NUS alumni and MediaCorp actor Tay Ping Hui has expressed his disappointment at NUS’s unprecedented move to delay announcing the verdict on its ‘beloved’ PRC scholar Sun Xu during a disciplinary hearing this Tuesday.
In a short statement released to the press, an NUS spokesperson said “a decision is likely to be made in one to two weeks after the inquiry” after which Sun Xu will be given another 14 days to appeal against the decision if need be. By then, Sun Xu would probably have completed his final year exams successfully.
While private school East Asia Institute of Management sacked its PRC student Wang Peng Hui immediately after his video making racist jaunts at Singaporeans went viral online, NUS will only announce the decision one or two weeks later.
A final year student in Mechanical Engineering at NUS, Sun Xu sparked near nationwide outrage with his now infamous remark on ‘there being more dogs than humans in Singapore’ on his Chinese microblog Weibo.
In a tweet posted last night, Tay Ping Hui wrote:
“When an institution values a scholar’s grades over his honor, integrity and moral character, it needs to reflect on what it really stands for.”
[Source: Tay Ping Hui’s twitter]
His views were shared by many netizens who accused NUS of ‘buying time’ for Sun Xu to graduate. In a poll conducted by The Temasek Times, more than 97 percent of some 930 respondents thought so.
Though Sun Xu’s scholarship was given by MOE, it has refused to take any disciplinary action against him so far, leaving the decision entirely on the hapless disciplinary committee of NUS which has received much flak from the public over its handling of the matter so far.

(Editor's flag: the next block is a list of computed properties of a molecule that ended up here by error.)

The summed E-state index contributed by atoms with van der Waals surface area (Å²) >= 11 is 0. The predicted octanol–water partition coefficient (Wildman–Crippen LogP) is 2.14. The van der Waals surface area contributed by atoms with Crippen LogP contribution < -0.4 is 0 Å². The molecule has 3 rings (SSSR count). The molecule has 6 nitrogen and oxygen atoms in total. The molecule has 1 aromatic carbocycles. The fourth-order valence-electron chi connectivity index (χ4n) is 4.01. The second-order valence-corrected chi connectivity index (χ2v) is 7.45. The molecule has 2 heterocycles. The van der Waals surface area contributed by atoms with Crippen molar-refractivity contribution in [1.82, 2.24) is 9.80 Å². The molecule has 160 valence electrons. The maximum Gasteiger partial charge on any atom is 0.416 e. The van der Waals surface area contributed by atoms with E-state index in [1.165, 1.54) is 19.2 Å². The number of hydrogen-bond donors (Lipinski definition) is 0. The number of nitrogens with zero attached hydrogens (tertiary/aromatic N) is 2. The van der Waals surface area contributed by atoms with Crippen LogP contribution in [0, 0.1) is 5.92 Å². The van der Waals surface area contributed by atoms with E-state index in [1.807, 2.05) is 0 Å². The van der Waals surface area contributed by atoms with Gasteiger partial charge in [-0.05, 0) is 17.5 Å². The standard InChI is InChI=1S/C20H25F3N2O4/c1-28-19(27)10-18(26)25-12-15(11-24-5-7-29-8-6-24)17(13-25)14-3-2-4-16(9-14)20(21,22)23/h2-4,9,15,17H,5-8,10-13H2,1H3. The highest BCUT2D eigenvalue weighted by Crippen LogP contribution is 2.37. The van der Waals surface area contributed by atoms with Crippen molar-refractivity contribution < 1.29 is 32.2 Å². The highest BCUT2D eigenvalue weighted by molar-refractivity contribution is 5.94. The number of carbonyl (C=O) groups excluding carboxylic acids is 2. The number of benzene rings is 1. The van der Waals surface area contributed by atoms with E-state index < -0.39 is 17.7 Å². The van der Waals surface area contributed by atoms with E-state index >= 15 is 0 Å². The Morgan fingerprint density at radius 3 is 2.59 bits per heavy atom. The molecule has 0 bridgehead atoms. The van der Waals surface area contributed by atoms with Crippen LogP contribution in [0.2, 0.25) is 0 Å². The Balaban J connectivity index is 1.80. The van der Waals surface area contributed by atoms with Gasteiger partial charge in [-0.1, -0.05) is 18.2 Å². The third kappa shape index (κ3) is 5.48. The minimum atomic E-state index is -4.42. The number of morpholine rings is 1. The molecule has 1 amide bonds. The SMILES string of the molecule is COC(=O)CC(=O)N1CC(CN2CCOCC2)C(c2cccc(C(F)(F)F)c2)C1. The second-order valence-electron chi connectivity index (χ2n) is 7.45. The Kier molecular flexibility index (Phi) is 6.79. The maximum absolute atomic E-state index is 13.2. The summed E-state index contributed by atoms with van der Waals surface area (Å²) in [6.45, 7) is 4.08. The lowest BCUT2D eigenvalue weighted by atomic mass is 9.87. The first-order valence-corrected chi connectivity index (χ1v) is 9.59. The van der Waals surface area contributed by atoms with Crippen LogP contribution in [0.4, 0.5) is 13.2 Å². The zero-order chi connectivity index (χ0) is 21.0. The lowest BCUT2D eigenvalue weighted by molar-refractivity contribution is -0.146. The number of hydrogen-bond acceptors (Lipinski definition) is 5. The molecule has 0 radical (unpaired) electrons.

In response to queries from the media, MOE said it was not represented in the Board of Discipline and will “let the disciplinary process take its course”.
It reiterated that “the NUS scholarship administrators will take reference from the findings of the Board in deciding what action they will take with regard to Sun Xu”.
MOE also said Singapore universities “seek to cultivate a global mindset and strong cross-cultural skills” and that “it is important for all students to show mutual respect in their interactions with each other, and to exercise sensitivity when posting comments online.”
Born to a wealthy and influential family in the affluent city of Suzhou, Jiangsu province, Sun Xu first came to Singapore in 2006 on a MOE scholarship to study in River Valley High School after which he went on to study at Raffles Junior College and NUS where he majored in Mechanical Engineering.
Unlike other students born in Singapore, Sun Xu did not have to pay a SINGLE CENT for his education in Singapore from secondary school all the way to university.
Senior Parliamentary Secretary, Ministry of Education & Ministry of Law Ms Sim Ann revealed recently in Parliament that the Singapore government spends some $36 million dollars on scholarships to over two thousand foreign students each year, or about S$174,000 per scholar.
Read all articles about Sun Xu here